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Marine Ecology Progress Series

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MEPS 610:65-81 (2019)  -  DOI: https://doi.org/10.3354/meps12858

Characterization of Pacific oyster Crassostrea gigas proteomic response to natural environmental differences

Yaamini R. Venkataraman1, Emma Timmins-Schiffman2, Micah J. Horwith3, Alexander T. Lowe4,5, Brook Nunn2, Brent Vadopalas1, Laura H. Spencer1, Steven B. Roberts1,*

1School of Aquatic and Fishery Sciences, University of Washington, Seattle, Washington 98105, USA
2Department of Genome Sciences, University of Washington, Seattle, Washington 98105, USA
3Washington Department of Natural Resources, Olympia, Washington 98504, USA
4Department of Biology, University of Washington, Seattle, Washington 98105, USA
5Tennenbaum Marine Observatories Network, Smithsonian Institution, Edgewater, Maryland 21307, USA
*Corresponding author:

ABSTRACT: Global climate change is rapidly altering coastal marine ecosystems that are important for food production. A comprehensive understanding of how organisms will respond to these complex environmental changes can come only from observing and studying species within their natural environment. To this end, the effects of environmental drivers—pH, dissolved oxygen content, salinity, and temperature—on Pacific oyster Crassostrea gigas physiology were evaluated in an outplant experiment. Sibling juvenile oysters were outplanted to eelgrass and unvegetated habitat at 5 different estuarine sites within the Acidification Nearshore Monitoring Network in Washington State, USA, to evaluate how regional environmental drivers influence molecular physiology. Within each site, we also determined if eelgrass presence, which buffered pH conditions, changed the oysters’ expressed proteome. A novel, 2-step, gel-free proteomic approach was used to identify differences in protein abundance in C. gigas ctenidia tissue after a 29 d outplant by (1) identifying proteins in a data-independent acquisition survey step and (2) comparing relative quantities of targeted environmental response proteins using selected reaction monitoring. While there was no difference in protein abundance detected between habitats or among sites within Puget Sound, C. gigas outplanted at Willapa Bay had significantly higher abundances of antioxidant enzymes and molecular chaperones. Environmental factors at Willapa Bay, such as higher average temperature, may have driven this protein abundance pattern. These findings generate a suite of new hypotheses for lab and field experiments to compare the effects of regional conditions on physiological responses of marine invertebrates.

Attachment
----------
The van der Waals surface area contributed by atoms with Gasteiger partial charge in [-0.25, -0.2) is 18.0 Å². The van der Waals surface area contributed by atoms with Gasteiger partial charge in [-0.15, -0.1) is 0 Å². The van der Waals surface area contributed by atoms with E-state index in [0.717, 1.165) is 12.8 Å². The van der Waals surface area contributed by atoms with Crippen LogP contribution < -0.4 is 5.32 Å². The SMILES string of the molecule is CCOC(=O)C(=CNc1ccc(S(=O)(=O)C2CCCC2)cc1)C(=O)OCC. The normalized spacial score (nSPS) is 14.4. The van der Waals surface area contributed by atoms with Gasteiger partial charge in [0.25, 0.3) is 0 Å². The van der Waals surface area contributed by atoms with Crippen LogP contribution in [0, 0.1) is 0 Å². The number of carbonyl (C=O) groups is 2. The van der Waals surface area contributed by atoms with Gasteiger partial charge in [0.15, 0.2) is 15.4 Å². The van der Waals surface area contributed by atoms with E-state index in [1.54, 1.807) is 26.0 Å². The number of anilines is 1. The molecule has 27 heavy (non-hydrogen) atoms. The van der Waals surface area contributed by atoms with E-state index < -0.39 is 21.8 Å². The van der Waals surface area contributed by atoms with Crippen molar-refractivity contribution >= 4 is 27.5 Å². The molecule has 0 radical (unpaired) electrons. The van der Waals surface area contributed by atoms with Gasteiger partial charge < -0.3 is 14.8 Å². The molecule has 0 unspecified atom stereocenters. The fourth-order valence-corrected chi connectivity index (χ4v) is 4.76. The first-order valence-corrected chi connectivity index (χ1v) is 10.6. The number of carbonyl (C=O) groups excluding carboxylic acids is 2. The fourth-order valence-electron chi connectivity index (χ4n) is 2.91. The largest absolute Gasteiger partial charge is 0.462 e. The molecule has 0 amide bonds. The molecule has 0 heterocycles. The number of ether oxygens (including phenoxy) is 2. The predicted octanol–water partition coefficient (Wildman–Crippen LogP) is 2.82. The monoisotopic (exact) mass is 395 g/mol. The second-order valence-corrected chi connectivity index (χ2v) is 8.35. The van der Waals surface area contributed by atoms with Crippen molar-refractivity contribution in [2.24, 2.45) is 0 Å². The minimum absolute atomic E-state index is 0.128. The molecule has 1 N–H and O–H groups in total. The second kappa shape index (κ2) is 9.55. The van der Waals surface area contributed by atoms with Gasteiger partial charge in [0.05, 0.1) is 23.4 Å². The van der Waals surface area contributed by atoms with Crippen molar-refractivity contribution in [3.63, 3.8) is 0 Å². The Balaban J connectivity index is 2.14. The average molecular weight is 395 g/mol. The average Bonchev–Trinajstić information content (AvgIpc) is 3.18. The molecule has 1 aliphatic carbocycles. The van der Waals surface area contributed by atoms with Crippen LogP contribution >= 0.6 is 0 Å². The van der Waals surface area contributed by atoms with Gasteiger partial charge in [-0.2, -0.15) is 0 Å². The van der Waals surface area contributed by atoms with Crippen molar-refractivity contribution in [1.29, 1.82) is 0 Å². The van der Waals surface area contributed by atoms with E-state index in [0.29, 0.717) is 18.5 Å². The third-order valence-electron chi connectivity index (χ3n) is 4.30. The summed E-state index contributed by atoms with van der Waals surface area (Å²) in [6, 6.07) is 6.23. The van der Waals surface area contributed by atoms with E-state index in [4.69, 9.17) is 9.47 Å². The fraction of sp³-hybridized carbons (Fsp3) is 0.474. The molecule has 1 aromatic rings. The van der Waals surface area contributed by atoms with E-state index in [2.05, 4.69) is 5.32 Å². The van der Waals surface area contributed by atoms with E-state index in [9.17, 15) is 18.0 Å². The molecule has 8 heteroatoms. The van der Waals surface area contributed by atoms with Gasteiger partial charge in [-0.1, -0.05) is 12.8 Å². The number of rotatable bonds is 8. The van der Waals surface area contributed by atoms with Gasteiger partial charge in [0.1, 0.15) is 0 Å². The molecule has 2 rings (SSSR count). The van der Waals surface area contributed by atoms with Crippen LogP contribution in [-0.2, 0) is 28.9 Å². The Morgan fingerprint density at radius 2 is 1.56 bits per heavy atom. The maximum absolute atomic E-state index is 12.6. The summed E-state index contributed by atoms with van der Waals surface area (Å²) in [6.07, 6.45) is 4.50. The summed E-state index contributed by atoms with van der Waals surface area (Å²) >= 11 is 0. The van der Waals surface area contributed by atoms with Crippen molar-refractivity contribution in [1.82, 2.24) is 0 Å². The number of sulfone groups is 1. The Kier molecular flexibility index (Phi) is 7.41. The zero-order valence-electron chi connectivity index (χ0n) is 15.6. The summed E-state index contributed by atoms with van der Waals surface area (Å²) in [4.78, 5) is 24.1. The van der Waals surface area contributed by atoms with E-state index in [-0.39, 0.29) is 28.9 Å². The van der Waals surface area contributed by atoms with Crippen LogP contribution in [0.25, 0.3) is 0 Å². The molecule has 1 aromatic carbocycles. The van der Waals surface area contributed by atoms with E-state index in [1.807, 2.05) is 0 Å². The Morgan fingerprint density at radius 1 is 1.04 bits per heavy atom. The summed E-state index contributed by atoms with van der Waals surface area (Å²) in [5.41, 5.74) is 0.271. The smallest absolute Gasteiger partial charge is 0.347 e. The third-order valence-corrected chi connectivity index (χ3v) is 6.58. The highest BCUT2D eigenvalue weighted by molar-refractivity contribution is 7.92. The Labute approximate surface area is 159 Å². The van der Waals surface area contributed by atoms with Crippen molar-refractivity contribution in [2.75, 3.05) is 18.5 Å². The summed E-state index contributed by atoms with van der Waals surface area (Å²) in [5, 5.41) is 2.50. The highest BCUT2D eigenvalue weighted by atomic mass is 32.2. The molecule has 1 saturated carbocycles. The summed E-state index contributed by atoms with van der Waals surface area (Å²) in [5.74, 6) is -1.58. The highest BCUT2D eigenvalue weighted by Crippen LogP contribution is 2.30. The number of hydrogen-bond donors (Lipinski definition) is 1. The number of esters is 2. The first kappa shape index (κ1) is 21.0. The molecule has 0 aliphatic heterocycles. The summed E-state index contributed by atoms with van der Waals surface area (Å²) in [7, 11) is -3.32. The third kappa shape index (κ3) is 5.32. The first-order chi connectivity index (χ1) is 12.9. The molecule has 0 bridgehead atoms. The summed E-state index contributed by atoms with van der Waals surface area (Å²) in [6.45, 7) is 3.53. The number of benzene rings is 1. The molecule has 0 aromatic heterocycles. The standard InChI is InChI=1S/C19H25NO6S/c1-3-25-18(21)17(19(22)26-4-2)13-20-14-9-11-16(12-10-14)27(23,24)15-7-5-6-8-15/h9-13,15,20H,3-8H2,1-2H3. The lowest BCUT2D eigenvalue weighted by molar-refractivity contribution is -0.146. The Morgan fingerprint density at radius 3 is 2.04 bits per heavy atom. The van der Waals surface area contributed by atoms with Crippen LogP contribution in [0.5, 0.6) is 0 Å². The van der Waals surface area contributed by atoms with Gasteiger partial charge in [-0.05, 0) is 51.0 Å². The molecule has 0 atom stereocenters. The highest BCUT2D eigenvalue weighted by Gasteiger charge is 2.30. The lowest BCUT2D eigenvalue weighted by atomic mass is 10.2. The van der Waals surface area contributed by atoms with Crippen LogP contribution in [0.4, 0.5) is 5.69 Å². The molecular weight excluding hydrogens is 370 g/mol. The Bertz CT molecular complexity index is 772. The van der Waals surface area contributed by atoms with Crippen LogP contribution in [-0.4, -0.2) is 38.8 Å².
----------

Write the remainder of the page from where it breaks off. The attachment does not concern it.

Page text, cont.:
KEY WORDS: Proteomics · Oysters · In situ measurements · Estuarine systems · Antioxidant enzymes · Molecular chaperones


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Cite this article as: Venkataraman YR, Timmins-Schiffman E, Horwith MJ, Lowe AT and others (2019) Characterization of Pacific oyster Crassostrea gigas proteomic response to natural environmental differences. Mar Ecol Prog Ser 610:65-81. https://doi.org/10.3354/meps12858

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